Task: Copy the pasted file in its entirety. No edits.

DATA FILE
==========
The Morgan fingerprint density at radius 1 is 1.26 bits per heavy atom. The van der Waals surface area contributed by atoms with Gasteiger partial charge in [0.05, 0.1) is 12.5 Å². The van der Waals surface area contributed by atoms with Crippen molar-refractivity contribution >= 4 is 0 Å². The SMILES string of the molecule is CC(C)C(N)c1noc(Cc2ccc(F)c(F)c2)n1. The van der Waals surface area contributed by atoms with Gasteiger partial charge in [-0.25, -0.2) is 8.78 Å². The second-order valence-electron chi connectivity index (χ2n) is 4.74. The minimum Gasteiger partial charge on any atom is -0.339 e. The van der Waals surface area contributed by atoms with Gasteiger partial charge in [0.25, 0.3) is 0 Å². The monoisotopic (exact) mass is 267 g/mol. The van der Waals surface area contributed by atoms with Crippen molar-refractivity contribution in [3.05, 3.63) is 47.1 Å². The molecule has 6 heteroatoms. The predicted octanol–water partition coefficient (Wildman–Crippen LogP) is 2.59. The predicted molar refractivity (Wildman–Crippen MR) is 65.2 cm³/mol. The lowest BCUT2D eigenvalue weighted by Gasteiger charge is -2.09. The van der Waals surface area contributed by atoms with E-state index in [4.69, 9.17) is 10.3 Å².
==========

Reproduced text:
The Morgan fingerprint density at radius 1 is 1.26 bits per heavy atom. The van der Waals surface area contributed by atoms with Gasteiger partial charge in [0.05, 0.1) is 12.5 Å². The van der Waals surface area contributed by atoms with Crippen molar-refractivity contribution >= 4 is 0 Å². The SMILES string of the molecule is CC(C)C(N)c1noc(Cc2ccc(F)c(F)c2)n1. The van der Waals surface area contributed by atoms with Gasteiger partial charge in [-0.25, -0.2) is 8.78 Å². The second-order valence-electron chi connectivity index (χ2n) is 4.74. The minimum Gasteiger partial charge on any atom is -0.339 e. The van der Waals surface area contributed by atoms with Gasteiger partial charge in [0.25, 0.3) is 0 Å². The monoisotopic (exact) mass is 267 g/mol. The van der Waals surface area contributed by atoms with Crippen molar-refractivity contribution in [3.05, 3.63) is 47.1 Å². The molecule has 6 heteroatoms. The predicted octanol–water partition coefficient (Wildman–Crippen LogP) is 2.59. The predicted molar refractivity (Wildman–Crippen MR) is 65.2 cm³/mol. The lowest BCUT2D eigenvalue weighted by Gasteiger charge is -2.09. The van der Waals surface area contributed by atoms with E-state index in [4.69, 9.17) is 10.3 Å².